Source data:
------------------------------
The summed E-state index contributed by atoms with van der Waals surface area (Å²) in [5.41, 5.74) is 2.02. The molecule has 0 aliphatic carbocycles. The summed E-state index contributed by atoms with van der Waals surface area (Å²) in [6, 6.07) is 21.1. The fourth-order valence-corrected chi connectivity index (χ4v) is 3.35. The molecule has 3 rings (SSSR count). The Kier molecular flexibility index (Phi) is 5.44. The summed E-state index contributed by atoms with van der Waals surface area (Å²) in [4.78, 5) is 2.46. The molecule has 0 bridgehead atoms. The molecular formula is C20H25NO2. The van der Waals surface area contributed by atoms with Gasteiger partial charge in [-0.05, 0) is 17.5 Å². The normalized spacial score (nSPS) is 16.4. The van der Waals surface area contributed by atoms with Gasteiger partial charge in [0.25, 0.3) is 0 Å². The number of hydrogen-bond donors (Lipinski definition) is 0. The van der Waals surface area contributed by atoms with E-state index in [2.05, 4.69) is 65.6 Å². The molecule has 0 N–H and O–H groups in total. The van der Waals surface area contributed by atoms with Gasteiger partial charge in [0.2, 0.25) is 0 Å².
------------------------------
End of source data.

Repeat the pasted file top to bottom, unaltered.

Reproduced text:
The summed E-state index contributed by atoms with van der Waals surface area (Å²) in [5.41, 5.74) is 2.02. The molecule has 0 aliphatic carbocycles. The summed E-state index contributed by atoms with van der Waals surface area (Å²) in [6, 6.07) is 21.1. The fourth-order valence-corrected chi connectivity index (χ4v) is 3.35. The molecule has 3 rings (SSSR count). The Kier molecular flexibility index (Phi) is 5.44. The summed E-state index contributed by atoms with van der Waals surface area (Å²) in [4.78, 5) is 2.46. The molecule has 0 bridgehead atoms. The molecular formula is C20H25NO2. The van der Waals surface area contributed by atoms with Gasteiger partial charge in [-0.05, 0) is 17.5 Å². The normalized spacial score (nSPS) is 16.4. The van der Waals surface area contributed by atoms with Gasteiger partial charge in [0.25, 0.3) is 0 Å². The number of hydrogen-bond donors (Lipinski definition) is 0. The van der Waals surface area contributed by atoms with E-state index in [2.05, 4.69) is 65.6 Å². The molecule has 0 N–H and O–H groups in total. The van der Waals surface area contributed by atoms with Gasteiger partial charge in [0.2, 0.25) is 0 Å².